Operation Badger travel blog

A nervous Georgie in Pre-flight

Straight as an arrow

The Spider

The Hummingbird (apparently)

A pair of hands

Our little plane


The Nazca Lines are one of those things that I’ve wanted to see firsthand ever since reading the insane ramblings of Eric Von Daniken many many years ago. They are, as most of you know, mysterious and enigmatic lines carved into the desert. We know they are thousands of years old and they were carved by the Nazca people but how or why is the bigger mystery. There are about a dozen such carvings, up to about 300 metres in length. The weird thing is that from the ground they are barely recognisable and it is only when you get to the air and considerably high, do you then look down and realise that you are looking at strange pictures that have been carved to perfect symmetry and dimensions. The pictures are mostly of animals, like birds, monkey and whale with the odd anomaly like something that looks vaguely like a spaceman, i.e. a person with a funny helmet on, the sort of thing that prompted van Daniken’s obsession with alien intervention in pre history, manifesting itself largely in impressive ancient archaeology around the globe. Please form an orderly queue and pass the anal probe...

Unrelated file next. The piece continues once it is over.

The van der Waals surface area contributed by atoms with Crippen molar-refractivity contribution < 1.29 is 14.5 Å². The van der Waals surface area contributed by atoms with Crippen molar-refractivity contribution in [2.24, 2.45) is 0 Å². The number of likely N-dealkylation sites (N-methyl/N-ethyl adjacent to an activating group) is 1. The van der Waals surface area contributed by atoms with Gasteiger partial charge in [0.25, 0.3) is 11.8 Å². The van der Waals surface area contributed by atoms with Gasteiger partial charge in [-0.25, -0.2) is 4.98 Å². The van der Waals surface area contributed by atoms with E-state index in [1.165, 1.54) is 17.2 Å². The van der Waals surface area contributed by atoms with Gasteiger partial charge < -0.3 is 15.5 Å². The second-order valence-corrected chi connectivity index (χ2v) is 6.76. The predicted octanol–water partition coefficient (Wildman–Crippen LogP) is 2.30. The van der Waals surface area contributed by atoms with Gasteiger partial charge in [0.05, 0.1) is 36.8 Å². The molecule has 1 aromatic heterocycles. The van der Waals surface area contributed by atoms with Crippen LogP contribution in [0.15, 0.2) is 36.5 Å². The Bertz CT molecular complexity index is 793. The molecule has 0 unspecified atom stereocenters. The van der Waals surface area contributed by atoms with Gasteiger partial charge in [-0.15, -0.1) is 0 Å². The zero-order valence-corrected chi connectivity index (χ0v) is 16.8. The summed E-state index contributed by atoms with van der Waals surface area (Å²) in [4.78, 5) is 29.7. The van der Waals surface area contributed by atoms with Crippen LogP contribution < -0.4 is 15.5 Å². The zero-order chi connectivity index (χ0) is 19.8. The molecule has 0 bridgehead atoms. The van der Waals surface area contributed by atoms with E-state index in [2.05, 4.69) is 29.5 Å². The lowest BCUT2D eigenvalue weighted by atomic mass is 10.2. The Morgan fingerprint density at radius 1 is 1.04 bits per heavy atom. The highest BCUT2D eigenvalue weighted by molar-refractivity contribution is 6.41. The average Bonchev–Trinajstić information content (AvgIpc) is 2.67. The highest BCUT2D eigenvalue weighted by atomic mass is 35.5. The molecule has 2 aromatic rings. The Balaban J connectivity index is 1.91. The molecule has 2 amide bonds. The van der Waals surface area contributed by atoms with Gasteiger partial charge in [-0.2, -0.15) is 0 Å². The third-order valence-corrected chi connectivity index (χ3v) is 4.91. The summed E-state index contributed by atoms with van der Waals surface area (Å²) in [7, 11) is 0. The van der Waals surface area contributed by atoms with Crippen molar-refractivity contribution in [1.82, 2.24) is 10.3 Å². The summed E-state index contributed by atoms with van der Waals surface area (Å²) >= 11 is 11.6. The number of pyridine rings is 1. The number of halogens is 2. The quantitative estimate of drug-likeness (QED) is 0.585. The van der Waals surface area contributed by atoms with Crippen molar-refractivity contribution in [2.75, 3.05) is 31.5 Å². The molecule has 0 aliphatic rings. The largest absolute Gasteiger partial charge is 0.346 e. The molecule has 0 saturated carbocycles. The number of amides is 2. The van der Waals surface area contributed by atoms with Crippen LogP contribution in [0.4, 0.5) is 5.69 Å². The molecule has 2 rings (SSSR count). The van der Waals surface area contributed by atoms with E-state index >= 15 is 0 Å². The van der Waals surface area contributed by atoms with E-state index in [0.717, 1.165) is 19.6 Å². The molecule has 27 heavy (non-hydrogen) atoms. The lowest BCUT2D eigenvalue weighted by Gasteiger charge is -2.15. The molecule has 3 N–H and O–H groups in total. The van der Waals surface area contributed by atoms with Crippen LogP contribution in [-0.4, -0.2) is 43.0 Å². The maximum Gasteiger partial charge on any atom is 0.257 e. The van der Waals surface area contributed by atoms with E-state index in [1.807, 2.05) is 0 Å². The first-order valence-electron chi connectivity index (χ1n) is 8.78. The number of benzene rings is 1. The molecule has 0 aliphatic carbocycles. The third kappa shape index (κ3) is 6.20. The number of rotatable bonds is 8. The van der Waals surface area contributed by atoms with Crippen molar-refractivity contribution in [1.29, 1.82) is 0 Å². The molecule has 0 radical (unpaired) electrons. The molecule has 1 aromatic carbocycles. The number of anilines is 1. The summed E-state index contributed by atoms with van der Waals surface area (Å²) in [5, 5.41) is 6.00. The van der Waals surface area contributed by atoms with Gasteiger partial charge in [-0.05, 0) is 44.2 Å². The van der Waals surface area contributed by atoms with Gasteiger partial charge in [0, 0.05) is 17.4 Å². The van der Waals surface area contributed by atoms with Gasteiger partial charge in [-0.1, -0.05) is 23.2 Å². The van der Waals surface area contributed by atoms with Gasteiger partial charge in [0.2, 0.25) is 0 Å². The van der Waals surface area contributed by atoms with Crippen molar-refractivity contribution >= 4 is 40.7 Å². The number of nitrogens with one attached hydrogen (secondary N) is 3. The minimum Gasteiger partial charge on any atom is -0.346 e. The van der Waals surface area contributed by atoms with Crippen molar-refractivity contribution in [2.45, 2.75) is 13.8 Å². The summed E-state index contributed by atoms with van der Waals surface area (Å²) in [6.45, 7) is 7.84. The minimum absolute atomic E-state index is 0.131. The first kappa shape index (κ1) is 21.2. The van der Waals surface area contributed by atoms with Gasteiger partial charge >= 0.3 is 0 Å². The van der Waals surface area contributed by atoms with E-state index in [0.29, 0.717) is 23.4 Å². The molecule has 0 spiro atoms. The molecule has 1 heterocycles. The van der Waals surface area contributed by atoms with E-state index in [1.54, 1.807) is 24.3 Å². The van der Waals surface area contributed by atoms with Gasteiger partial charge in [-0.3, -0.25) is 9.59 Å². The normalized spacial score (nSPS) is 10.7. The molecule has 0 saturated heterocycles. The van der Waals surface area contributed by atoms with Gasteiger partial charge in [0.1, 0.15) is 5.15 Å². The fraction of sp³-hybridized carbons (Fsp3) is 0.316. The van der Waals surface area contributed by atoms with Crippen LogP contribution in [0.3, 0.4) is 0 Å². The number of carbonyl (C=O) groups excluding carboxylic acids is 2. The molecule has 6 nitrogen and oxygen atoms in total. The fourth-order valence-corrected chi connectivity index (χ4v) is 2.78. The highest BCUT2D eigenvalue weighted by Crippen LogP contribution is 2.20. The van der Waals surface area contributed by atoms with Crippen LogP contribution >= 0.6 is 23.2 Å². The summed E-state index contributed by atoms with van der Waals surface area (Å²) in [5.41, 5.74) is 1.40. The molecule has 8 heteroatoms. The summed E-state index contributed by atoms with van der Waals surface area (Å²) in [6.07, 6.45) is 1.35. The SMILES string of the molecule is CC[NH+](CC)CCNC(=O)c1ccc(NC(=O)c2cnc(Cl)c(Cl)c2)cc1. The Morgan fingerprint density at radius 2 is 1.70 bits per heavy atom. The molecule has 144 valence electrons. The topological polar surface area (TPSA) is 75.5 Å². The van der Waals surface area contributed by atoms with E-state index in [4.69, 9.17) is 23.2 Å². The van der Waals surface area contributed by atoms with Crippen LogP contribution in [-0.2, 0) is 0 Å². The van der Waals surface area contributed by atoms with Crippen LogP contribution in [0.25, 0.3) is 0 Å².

To view these carvings we took to the air in a small and very turbulent plane. Georgie was rather perturbed that several planes have crashed on Nazca line tours in recent years with death and mayhem becoming as familiar to the Peruvian desert as mystery and conundrum. She agreed, however, that the ancient architects deserved their work and efforts to be appreciated by god like figures and that, with the help of the aforementioned plane, the two of us fitted that bill nicely.

The carvings are undeniably cool, and no photograph can do them justice, not least because there is no scale. I was a little disappointed that many of them are very hard to see, mainly due to the natural erosion of the desert and also the countless tire tracks from jeeps that have crisscrossed the adjoining area. However, they still make you wonder. The leading explanation as to why they were carved out was that they mapped the star constellations. This is vaguely believable though since no human alive at the time of their creation could have seen them, it could only have been as some sort of god worship thing, but then how did they get them so big and perfect without ever being able to check them? A riddle wrapped up in a mystery in a puzzle baguette to be sure.

Anyway, a good one to tick off on Button’s archaeological sites around the world. Next up is probably going to be Easter Island but not yet and I don’t want to jump the gun...



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